Subscribe to our newsletter

(Credit: Alamy)


Listen to John Bonham's isolated drums on 'Good Times Bad Times'


Musicians rarely ever get it right the first time around. For many artists, it can take years of searching, multiple albums, and constant dedication to change just to find their singular sound. Not so for Led Zeppelin: on the very first song from their very first album, Led Zeppelin is fully formed and completely locked in. This should come as no surprise to the two studio aces who make up the string section, but the band also had two 20-year-olds who had never seen the inside of a real studio before.

One of those figures was John Bonham, the burly and brusque drummer who had been recruited into the band by his fellow 20-year-old Robert Plant. Although he had been playing in clubs for a few years and even got professional offers from the likes of Joe Cocker and Chris Farlowe, Bonham was still green when he entered Olympic Studios in the fall of 1968. Engineer Glyn Johns had never heard a drummer so loud and devised a simple mic set-up that would capture his thunderous performances without complicating the mix.

From the very first hits of ‘Good Times Bad Times’, Bonham establishes himself as a drummer to be reckoned with. Most drummers hearing Bonham for the first time assumed he was using a double bass pedal, considering how the rapid triplets from the bass drum were nearly impossible to do on just one foot. But Bonham only used a single bass drum, beating out the powerful bass pattern with his right foot while his left keeps near-constant time on the hi-hat.

From his bass drum triplets to his rapid fills to his barbaric bashing of the cymbal during the song’s chorus, Bonham laid down an instantly iconic drum pattern on ‘Good Times Bad Times’ that immediately made him one of the top drummers in the British rock scene. Through the magic of modern technology, we can now enjoy the drum track in all of its isolated glory.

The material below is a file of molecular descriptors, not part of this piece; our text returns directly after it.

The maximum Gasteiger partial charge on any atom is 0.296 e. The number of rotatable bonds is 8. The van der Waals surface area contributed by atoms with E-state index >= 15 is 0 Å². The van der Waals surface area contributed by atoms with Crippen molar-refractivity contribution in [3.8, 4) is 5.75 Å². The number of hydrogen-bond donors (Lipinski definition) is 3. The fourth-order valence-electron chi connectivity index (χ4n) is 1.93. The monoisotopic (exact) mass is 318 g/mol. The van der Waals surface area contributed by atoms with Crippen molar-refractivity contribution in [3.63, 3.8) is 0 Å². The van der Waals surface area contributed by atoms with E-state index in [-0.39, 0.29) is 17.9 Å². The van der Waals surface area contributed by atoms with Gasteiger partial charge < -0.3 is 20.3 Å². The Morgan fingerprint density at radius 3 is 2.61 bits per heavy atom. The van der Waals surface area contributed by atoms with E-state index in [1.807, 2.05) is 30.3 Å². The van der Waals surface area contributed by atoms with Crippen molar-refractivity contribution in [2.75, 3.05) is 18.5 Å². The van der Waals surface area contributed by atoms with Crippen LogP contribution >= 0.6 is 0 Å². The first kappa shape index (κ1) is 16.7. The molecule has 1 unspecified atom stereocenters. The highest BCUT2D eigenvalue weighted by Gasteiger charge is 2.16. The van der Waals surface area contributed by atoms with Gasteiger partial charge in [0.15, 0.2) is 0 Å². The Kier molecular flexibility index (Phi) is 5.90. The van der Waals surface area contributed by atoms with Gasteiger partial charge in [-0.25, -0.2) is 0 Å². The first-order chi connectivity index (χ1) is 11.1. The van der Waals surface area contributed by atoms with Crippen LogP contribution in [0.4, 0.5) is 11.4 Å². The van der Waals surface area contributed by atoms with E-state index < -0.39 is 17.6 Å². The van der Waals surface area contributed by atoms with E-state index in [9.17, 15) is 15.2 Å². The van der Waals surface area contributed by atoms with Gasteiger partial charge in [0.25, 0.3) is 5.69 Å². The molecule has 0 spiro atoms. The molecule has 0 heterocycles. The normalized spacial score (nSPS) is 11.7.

Isolating classic songs like ‘Good Times Bad Times’ is tricky business: it involves honing in on specific frequencies and eliminating others so that the guitars, bass, and vocals don’t come through. ‘Good Times Bad Times’ was recorded live, with plenty of bleed coming through on the final mix. That means that there’s no natural isolated drum track of Bonham’s legendary performance, and reverse engineering an isolated track is hardly a perfect recreation.

Still, to be able to hear Bonham’s fills and hits with only some minor interruptions from the rest of the instruments is still a mesmerising listening experience. Even more so when you remember how young and how inexperienced Bonham was. This was his big shot to get on a record and maybe actually make a decent living as a musician. Bonham plays every note like it could be the last one he ever puts to tape, and the results are some of the most mind-bending rhythms ever recorded in rock and roll.

Check out the isolated drums for ‘Good Times Bad Times’ down below.